These wild swings eventually overpower insulin’s ability to mop up excess sugar in the blood and usher it to muscles and our cells to be used as a source of energy. Ultimately insulin becomes resistant to the increased blood sugar levels and is unable to efficiently remove excess glucose from our blood. Sugar is then allowed to remain in the blood where it damages organs and causes serious complications to our kidneys, heart, eyes and nervous system.

Prevent Diabetes in Your Future with Diet

Low Carb Diet is Essential to Control Diabetes

Low Carb Diet is Essential to Control Diabetes

Research has shown that you can effectively prevent and treat diabetes through a stringent plan involving dietary modification and blood sugar monitoring. Any food that dramatically raises blood sugar must be systematically eliminated from your diet. Begin by cutting all processed carbohydrates such as chips, crackers and all junk food treats. The vast majority of people are also very sensitive to wheat and cornstarch so they must eliminate all breads (including multi-grain varieties), pasta and potato-based foods.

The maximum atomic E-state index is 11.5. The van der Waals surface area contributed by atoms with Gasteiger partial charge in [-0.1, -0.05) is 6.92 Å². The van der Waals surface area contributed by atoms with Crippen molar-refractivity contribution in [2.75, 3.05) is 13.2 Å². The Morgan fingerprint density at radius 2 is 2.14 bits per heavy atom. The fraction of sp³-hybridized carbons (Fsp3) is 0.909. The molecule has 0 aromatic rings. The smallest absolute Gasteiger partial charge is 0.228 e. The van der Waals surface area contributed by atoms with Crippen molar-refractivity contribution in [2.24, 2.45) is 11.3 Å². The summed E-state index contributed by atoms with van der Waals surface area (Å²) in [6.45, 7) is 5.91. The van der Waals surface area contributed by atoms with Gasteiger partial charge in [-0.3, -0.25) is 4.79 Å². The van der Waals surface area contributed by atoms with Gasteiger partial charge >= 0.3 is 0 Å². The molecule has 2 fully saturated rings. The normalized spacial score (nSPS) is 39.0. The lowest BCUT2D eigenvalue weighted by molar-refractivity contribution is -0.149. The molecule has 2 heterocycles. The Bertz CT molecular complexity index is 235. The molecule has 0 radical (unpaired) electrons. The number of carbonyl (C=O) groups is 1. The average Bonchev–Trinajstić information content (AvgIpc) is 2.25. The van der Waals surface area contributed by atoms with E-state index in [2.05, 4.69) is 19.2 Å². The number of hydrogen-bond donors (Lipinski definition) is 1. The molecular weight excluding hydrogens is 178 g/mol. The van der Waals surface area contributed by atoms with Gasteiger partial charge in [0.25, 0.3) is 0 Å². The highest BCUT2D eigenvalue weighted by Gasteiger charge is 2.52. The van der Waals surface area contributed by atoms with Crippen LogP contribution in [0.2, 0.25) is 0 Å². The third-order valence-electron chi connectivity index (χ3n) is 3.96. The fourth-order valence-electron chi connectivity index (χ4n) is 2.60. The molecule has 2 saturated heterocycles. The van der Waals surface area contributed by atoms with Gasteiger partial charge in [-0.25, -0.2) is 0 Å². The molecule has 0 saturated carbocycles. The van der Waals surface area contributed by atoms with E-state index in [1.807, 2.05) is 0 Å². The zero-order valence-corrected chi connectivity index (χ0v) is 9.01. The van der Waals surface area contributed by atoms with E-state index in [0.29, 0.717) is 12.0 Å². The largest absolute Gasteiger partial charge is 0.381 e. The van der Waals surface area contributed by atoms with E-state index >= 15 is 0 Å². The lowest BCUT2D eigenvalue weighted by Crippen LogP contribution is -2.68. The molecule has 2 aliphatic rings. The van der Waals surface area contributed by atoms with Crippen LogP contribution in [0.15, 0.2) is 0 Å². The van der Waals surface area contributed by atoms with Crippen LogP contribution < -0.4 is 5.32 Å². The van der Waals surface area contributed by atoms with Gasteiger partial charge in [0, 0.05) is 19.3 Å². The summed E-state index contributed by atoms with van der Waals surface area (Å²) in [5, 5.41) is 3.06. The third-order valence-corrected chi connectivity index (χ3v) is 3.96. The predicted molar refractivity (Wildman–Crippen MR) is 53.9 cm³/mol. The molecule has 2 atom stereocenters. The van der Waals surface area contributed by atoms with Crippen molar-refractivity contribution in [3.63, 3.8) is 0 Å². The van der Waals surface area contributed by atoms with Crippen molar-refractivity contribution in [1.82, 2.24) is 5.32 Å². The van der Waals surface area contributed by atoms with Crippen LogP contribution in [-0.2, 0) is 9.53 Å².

Check Your Blood Sugar After Eating

Monitor Blood Sugar After Each Meal

Monitor Blood Sugar After Each Meal

The second part of the plan involves checking blood sugar after eating, as this is when glucose becomes elevated and is known to be most dangerous. Begin by reading all nutrition labels for carbohydrate content. Any food that lists more than 5 grams per serving should be avoided. Using an inexpensive blood glucose meter, check your blood sugar at 1 and 2 hour intervals to be sure you don’t exceed 140 mg/Dl at any time. Extensive research has shown that blood glucose levels above 140 mg/Dl result in diabetic complications and are a strong indicator that you are either diabetic or will become diabetic within the next 6 to 12 months.